After a two-month hiatus, Russia’s appetite for buying gold is back.
The nation increased foreign reserves of bullion to 39.8 million ounces, or about 1,238 metric tons, as of April 1, compared with 38.8 million ounces a month earlier, the central bank said on its website Monday. The 30-ton purchase was the most since September.
Russia, the fifth-biggest holder of the metal, returned to buying gold after taking a break in January and February. The country, which bought gold through the last nine months of 2014, made the purchases to diversify foreign reserves and solve issues related to ruble liquidity, central bank Governor Elvira Nabiullina said in February.
“It’s interesting that Russia is still buying because it’s economy has taken a knock from Western sanctions and from lower oil prices,” David Jollie, an analyst at Mitsui & Co. Precious Metals Inc., said by phone from London. “This sends a very bullish signal to the gold market.”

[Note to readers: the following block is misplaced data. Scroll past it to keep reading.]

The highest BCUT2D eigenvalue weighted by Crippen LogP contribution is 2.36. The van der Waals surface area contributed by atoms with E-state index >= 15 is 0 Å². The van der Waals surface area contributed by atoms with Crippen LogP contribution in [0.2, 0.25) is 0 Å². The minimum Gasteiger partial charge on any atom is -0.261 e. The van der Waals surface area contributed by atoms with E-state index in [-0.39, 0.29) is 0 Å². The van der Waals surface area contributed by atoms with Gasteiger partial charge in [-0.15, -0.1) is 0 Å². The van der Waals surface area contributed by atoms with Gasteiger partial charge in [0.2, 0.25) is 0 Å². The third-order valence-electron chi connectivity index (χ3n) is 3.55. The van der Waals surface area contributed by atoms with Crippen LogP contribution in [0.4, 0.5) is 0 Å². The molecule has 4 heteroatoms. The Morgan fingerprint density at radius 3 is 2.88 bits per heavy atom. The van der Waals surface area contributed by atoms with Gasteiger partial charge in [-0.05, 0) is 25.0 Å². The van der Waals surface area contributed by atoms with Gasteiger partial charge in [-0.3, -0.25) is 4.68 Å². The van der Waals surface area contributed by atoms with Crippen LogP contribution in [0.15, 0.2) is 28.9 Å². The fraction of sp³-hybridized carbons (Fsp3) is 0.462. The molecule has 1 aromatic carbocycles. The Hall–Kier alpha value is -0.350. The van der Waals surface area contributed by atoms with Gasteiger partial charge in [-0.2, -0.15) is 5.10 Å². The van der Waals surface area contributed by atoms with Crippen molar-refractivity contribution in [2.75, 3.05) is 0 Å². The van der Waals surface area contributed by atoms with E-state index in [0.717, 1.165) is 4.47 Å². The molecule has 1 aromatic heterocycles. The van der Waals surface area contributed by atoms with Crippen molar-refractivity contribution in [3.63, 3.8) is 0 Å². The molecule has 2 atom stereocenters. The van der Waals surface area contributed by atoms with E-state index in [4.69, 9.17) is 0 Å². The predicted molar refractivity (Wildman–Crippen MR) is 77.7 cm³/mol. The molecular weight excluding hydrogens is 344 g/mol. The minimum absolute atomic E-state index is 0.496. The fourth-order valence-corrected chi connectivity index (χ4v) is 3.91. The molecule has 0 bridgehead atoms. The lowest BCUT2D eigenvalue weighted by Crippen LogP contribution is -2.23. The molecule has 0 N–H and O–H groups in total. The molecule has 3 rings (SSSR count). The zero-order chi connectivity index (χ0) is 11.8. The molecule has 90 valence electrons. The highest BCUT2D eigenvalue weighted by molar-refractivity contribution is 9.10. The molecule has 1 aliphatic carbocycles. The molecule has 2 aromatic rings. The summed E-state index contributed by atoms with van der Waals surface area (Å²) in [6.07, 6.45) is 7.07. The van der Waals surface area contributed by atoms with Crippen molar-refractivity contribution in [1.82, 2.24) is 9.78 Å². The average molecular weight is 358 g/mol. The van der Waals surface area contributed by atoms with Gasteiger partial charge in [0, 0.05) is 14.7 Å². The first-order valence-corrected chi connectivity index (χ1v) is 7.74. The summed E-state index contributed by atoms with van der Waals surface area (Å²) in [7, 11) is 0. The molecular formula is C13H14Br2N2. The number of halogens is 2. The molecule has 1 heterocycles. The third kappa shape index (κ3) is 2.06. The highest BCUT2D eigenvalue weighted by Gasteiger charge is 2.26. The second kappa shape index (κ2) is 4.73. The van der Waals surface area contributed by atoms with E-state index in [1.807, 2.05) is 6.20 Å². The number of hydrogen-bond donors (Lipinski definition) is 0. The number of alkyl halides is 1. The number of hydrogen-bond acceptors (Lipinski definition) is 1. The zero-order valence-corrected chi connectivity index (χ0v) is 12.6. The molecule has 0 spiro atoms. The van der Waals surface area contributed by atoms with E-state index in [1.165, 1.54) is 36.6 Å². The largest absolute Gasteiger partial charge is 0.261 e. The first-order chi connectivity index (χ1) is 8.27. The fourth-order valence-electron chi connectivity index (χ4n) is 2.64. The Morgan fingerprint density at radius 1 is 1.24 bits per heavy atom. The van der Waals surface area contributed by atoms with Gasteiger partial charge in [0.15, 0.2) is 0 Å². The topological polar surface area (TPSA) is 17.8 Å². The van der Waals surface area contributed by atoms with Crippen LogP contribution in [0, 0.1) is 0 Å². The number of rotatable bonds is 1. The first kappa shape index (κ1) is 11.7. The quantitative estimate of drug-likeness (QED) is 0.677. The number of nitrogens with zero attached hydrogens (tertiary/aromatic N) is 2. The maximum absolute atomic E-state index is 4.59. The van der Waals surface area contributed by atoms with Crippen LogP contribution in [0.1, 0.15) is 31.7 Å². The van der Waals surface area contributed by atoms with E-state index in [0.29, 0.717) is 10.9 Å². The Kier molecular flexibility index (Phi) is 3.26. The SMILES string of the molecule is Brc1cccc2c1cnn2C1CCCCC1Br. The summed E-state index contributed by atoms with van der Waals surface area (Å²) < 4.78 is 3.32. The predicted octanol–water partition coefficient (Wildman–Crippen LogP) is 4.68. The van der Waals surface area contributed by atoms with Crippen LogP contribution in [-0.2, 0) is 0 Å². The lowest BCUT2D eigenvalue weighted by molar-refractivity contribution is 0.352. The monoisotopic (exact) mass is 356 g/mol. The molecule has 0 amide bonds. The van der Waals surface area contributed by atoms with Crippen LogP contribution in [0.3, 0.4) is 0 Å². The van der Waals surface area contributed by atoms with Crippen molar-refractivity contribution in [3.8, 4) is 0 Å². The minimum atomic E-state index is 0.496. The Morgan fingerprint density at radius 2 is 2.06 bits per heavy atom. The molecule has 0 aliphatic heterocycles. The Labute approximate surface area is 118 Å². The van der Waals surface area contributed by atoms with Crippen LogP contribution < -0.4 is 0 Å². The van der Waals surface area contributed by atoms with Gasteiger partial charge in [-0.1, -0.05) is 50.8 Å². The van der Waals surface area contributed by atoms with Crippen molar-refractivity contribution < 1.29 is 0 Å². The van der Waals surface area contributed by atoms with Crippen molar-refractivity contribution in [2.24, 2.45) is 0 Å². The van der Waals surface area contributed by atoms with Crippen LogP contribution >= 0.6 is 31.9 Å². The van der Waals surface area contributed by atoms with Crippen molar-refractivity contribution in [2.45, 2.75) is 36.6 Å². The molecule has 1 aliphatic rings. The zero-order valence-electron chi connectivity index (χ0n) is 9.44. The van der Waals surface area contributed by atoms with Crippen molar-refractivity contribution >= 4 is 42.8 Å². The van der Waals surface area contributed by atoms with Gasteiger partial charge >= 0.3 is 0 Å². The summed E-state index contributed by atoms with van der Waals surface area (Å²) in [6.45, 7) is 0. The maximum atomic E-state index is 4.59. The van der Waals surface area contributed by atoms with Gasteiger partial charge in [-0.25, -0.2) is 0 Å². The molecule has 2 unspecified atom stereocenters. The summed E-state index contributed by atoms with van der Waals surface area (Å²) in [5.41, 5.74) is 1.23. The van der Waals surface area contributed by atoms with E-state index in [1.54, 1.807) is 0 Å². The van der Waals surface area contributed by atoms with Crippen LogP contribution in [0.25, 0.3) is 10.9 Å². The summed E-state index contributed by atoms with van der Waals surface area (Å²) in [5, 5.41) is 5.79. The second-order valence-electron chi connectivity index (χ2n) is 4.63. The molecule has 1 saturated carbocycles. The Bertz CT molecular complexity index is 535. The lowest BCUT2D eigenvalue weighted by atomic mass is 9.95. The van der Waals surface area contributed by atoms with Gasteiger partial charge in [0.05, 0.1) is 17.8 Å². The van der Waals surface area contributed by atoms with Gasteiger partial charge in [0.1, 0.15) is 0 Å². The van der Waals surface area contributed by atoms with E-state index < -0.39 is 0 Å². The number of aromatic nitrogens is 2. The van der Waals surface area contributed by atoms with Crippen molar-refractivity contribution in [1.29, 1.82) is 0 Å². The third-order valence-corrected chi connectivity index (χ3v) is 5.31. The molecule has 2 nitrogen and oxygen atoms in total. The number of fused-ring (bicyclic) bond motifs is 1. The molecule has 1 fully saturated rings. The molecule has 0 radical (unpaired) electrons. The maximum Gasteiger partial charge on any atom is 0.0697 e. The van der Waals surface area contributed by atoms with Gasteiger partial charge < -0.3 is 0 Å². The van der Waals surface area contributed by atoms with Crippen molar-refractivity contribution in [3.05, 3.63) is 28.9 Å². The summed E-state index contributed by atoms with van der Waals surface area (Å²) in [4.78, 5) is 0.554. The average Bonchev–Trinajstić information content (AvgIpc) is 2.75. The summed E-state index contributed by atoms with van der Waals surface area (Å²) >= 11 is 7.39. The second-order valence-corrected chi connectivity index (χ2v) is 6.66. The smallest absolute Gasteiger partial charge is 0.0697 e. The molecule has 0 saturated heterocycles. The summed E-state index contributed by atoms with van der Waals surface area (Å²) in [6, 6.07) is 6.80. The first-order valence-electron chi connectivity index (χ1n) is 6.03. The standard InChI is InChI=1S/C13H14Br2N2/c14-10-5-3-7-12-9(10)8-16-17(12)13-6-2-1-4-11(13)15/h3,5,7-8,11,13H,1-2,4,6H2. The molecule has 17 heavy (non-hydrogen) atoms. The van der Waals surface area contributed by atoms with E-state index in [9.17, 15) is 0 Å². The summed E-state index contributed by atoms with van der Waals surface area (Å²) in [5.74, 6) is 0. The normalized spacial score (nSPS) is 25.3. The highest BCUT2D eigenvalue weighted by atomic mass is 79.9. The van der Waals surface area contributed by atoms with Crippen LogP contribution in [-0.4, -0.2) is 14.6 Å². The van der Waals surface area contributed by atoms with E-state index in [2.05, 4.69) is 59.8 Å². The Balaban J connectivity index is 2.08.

Gold added about 1 percent to $1,195.66 an ounce in London this year. The metal priced in rubles declined 8 percent last month and slipped 2.4 percent in dollar terms.
Russia more than tripled its gold hoard since 2005 and holds the most since at least 1993, International Monetary Fund data show. It increased bullion reserves even as international sanctions over the Ukrainian conflict and a plunge in oil prices led to a collapse in the ruble.
The nation’s economy showed signs of recovery in the first and second quarters amid a declining dependence on oil, Russian Deputy Prime Minister Arkady Dvorkovich told Bloomberg TV Monday.
Gold accounts for about 13 percent of Russia’s total foreign reserves, according to the London-based World Gold Council. That compares with about 70 percent for the U.S. and Germany, the biggest holders, the data show. Central banks globally will buy at least 400 tons this year, the council estimated in February.
“That the Russians increased their holdings is a relief for gold bulls,” Matthew Turner, an analyst at Macquarie Group Ltd., said by phone from London. “With the Russian economic problems, they could have decided to go either way.”